The trip to Ghana was very eventful as it was my first time visiting that country. The conference was well organised and attended by eminent scholars from across Commonwealth nations from the Caribbean, to Asia, to Canada, Australia, Fiji, and Africa. I was privileged to meet many erudite scholars who were university administrators… I was also able to attend concurrent sessions throughout the conference: ‘Funding trends and opportunities’ and ‘Developing the new generation’ on the first day which culminated in a welcome party organised by the Vice Chancellor of the University of Ghana, Legon. It was an opportunity to unwind and meet fellow attendees and we were entertained by the university’s cultural group where people danced to the rhythm of drums. Oh, I loved the way the delegates from Sri Lanka danced enthusiastically to the beating of the drums.
The second day of the conference… ended with a plenary entitled ‘Addressing historical injustice: from Rhodes to reparations’ with Profs Sir Hilary Beckles (VC, University of the West Indies) and Prof Adam Habib (VC, University of the Witwatersrand). Both talked about their experiences as university administrators on the issues of the slave trade and need for reparation following student protests to have the Rhodes statue in South Africa removed. To cap the day’s events, a gala dinner was held for delegates at the State House with The Rt Hon Patricia Scotland QC being the guest speaker. Delegates were treated to good music and a sumptuous dinner. It just felt like being home in Nigeria with my colleagues Dr Eunice Thomas, Apraku Amos, Bola Onifade and Victoria Tanimonure. I miss these great and amazing souls and thank CIRCLE and the NRF for giving me the possibility to meet them all.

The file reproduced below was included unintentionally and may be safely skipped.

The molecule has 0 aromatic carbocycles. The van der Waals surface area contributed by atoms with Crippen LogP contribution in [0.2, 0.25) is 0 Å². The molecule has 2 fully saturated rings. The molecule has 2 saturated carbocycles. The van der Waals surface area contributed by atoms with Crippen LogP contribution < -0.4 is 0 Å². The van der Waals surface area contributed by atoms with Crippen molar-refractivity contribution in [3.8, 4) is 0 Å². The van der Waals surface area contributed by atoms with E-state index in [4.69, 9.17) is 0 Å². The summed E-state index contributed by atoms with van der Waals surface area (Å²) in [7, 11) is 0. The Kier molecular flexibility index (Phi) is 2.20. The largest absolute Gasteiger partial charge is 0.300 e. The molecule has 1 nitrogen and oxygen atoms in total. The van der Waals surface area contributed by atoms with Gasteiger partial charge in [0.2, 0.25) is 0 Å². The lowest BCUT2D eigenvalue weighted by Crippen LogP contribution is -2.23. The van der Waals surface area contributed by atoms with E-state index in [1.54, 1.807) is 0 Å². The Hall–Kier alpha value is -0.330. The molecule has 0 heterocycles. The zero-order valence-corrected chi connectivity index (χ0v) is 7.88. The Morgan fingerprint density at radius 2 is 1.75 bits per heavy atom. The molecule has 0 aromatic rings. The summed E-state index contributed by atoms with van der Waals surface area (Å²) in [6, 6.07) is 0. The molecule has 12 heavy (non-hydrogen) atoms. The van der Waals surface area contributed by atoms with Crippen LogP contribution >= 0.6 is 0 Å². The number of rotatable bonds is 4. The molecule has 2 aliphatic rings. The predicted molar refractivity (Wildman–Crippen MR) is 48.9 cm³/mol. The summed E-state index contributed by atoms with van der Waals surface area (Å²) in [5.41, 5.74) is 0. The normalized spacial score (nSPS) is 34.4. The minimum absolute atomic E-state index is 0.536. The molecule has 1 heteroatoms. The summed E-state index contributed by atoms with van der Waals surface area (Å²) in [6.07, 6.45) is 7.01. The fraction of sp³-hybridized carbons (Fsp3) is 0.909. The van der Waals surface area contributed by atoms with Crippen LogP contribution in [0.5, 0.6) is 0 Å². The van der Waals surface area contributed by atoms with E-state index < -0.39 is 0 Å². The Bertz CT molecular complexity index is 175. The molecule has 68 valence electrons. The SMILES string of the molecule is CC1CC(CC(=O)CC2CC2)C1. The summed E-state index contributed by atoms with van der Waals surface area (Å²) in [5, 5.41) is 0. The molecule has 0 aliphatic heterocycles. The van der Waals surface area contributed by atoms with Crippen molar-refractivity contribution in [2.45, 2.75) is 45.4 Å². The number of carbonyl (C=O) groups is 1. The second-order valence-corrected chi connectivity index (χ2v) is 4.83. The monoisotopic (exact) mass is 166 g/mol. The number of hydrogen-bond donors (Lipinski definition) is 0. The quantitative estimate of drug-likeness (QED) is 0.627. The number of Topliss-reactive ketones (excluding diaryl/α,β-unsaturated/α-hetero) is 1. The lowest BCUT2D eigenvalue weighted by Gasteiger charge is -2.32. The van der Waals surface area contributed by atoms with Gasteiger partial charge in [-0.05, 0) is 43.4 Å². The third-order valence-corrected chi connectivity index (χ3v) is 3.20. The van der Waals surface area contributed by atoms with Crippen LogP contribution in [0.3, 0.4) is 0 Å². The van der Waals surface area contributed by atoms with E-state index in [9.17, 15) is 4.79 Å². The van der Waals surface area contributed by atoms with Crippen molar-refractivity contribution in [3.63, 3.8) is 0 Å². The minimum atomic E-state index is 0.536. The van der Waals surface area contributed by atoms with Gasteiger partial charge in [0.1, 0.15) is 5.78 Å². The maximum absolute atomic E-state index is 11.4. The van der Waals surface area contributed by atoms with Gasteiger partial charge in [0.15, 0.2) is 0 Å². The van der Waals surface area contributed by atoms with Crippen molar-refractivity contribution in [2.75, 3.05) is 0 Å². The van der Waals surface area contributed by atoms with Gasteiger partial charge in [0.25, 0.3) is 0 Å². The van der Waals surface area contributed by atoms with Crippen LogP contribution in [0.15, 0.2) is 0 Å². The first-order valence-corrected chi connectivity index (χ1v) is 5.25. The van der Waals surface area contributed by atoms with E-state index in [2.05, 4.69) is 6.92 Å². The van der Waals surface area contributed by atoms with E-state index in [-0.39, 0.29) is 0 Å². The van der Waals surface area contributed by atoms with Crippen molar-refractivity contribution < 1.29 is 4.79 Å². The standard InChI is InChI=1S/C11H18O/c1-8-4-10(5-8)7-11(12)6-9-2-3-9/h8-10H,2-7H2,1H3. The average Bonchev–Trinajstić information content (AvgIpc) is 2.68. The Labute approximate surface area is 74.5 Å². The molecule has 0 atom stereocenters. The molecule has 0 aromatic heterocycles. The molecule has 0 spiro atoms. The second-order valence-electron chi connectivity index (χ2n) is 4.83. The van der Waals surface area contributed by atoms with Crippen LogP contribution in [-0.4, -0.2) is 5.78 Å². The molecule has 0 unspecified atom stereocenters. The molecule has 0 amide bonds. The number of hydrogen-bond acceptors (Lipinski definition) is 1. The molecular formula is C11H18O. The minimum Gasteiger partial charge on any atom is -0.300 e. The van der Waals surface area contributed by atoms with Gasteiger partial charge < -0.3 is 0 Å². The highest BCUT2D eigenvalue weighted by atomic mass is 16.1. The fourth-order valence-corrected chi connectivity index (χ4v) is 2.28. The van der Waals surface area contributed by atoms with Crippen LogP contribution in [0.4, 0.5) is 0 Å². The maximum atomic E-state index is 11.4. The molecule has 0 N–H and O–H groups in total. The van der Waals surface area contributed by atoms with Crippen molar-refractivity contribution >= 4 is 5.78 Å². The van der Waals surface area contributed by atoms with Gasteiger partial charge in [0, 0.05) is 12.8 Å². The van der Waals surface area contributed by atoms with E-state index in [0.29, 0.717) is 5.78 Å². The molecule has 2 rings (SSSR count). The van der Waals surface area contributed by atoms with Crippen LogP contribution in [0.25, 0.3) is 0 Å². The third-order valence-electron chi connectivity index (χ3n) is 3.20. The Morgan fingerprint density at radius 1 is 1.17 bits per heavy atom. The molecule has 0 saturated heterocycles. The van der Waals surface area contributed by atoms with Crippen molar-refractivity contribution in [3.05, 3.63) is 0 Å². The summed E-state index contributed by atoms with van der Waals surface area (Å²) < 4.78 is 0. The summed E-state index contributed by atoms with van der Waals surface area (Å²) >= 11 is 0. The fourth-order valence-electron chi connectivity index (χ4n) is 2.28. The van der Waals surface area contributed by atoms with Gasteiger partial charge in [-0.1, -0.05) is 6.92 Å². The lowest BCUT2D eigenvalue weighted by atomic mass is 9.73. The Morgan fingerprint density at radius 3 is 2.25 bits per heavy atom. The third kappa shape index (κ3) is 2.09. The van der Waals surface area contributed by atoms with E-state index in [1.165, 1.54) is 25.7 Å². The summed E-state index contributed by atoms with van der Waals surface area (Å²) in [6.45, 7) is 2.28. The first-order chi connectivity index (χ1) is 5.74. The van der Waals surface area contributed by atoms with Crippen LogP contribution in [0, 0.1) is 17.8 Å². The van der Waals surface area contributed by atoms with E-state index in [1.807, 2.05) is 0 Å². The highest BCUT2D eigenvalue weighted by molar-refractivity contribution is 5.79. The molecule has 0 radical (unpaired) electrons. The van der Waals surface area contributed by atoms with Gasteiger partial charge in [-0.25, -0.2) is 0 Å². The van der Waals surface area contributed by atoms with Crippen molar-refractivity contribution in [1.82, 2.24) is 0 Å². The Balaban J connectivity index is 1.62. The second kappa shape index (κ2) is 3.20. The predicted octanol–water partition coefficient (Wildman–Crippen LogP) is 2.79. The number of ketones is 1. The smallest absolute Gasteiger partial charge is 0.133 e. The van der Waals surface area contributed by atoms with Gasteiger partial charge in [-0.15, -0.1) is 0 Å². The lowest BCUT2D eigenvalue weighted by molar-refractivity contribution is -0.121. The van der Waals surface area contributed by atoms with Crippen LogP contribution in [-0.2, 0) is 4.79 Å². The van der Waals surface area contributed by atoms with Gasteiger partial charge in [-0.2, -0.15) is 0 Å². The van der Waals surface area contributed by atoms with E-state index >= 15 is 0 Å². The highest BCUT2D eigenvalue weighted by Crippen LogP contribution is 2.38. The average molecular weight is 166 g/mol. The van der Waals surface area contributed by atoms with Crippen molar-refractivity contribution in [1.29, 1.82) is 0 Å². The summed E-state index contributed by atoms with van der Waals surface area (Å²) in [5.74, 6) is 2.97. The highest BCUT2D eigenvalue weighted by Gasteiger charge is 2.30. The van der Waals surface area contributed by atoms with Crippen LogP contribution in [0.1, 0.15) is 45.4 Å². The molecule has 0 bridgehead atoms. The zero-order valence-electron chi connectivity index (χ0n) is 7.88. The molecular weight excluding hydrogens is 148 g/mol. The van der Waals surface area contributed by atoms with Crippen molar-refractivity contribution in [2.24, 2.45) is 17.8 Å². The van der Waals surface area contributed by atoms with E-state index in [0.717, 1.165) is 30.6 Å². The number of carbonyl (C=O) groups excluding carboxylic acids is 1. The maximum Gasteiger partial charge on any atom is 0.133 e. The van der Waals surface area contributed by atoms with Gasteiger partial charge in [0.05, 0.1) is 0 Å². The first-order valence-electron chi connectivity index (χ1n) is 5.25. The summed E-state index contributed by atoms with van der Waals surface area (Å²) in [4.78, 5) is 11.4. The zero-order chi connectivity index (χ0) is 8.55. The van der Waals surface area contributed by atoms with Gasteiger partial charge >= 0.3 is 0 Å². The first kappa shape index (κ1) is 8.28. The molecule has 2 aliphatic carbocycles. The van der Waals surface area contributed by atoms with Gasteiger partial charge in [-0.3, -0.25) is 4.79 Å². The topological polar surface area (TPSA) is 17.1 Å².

Victoria Tanimonure shared how several sessions at the conference highlighted the importance of research uptake as part of the research process:
The concurrent session that benefitted me most was on the research uptake ‘Ensuring that research benefits society’. There are many research outputs wasting away on the shelf without transferring them to appropriate stakeholders that could benefit from them, thereby bringing university research into use. This has been my concern over the years. Sometimes I asked myself the usefulness of all this research work - are they just for our promotion and CVs? I think it is high time we did things differently in this regard. One of the speakers who shared her experience on research uptake from her university’s perspective mentioned that they have put in place in her institution an opportunity for research uptake starting from the departmental level, then to the faculty and institutional levels. I felt strongly in my heart that I can pioneer that from my department and faculty as soon as I return to my institution. To achieve this, I found the handbook by DRUSSA very helpful.